I think curiosity about the world and the way others live is a potential learning opportunity and something that should be encouraged. Atheists have to avoid squashing that natural inquisitiveness.

You wouldn’t want religion to become forbidden fruit to your children.

7: My Personal War on Christmas

My secular-Jewish mom was an agnostic who had no particular attachment to Hanukkah. It was, after all, a very minor holiday elevated by diaspora Jews in a vain attempt to compete with Christmas.

Thus, we “celebrated” Christmas (if by celebrating you mean simply exchanging gifts). Years later, we established a Jewishified version of the holiday, eating lox and bagel then catching a movie on Christmas Eve.

Many deconverts have ambivalent feelings about Christmas. I therefore decided to end My Personal War on Christmas with an excerpt from my satirical short-short story, “Santascam,” which features a far-from-saintly Saint Nick.

I guess I was right, since this was my seventh most popular post of 2017.

6: Jehovah’s Witnesses: Hell on Earth Before My Morning Coffee

I guess the popularity of this post shouldn’t be such a surprise. Even Christians find Jehovah’s Witnesses annoying. Imagine being a deconvert roused in the morning by these door-to-door salvation sellers.

Oh. You don’t have to.

Via U.S. Navy photo by Journalist 2nd Class Mark O'Donald, Public domain.
Via U.S. Navy, photo by Journalist 2nd Class Mark O’Donald. Public domain.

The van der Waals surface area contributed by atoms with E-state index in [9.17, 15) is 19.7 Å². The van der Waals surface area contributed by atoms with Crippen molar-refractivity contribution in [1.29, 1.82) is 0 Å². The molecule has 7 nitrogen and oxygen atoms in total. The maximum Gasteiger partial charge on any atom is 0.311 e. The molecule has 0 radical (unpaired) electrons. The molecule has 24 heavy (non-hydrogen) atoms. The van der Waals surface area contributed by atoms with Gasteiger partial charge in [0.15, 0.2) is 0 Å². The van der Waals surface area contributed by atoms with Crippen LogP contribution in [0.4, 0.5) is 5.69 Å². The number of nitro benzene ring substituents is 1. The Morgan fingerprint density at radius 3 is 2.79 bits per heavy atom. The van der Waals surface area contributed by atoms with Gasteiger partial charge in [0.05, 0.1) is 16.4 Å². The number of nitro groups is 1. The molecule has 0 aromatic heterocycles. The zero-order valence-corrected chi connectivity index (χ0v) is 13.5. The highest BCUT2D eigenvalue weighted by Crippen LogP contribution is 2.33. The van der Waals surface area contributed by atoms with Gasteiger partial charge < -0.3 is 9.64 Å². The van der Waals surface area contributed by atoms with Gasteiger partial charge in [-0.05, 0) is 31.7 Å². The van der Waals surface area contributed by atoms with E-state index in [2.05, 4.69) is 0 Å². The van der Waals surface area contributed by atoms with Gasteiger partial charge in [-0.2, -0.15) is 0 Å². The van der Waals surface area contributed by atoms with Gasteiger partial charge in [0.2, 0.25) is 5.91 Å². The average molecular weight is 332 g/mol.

5: The Longview: Why I Hope Trump Isn’t Impeached

I have to admit that my thinking has changed about the thesis of this piece. Donald Trump proved himself to be far more dangerous than he seemed the early months of 2017. So much so that even a young-earth-believing creationist, homophobic, right-wing nutjob appears to be the more stable choice. And Mike Pence’s obsequious fawning over Trump has been so damage to his own standing that I think he would be far from a formidable candidate in the 2020 election.

If you lie down with skunks…

Trump himself has been such a disaster that the Cook Political Report rates the Democrats as a slight favorite to retake the House, despite heavy GOP gerrymandering of districts. Even with an extremely unfavorable map in 2018, the Senate is even starting to look like it’s in reach.

Yet this Sophie’s Choice between Trump and Pence has left me longing for a parliamentary system….

4: Trolls: Warping the Internet Into a Sadist’s Playground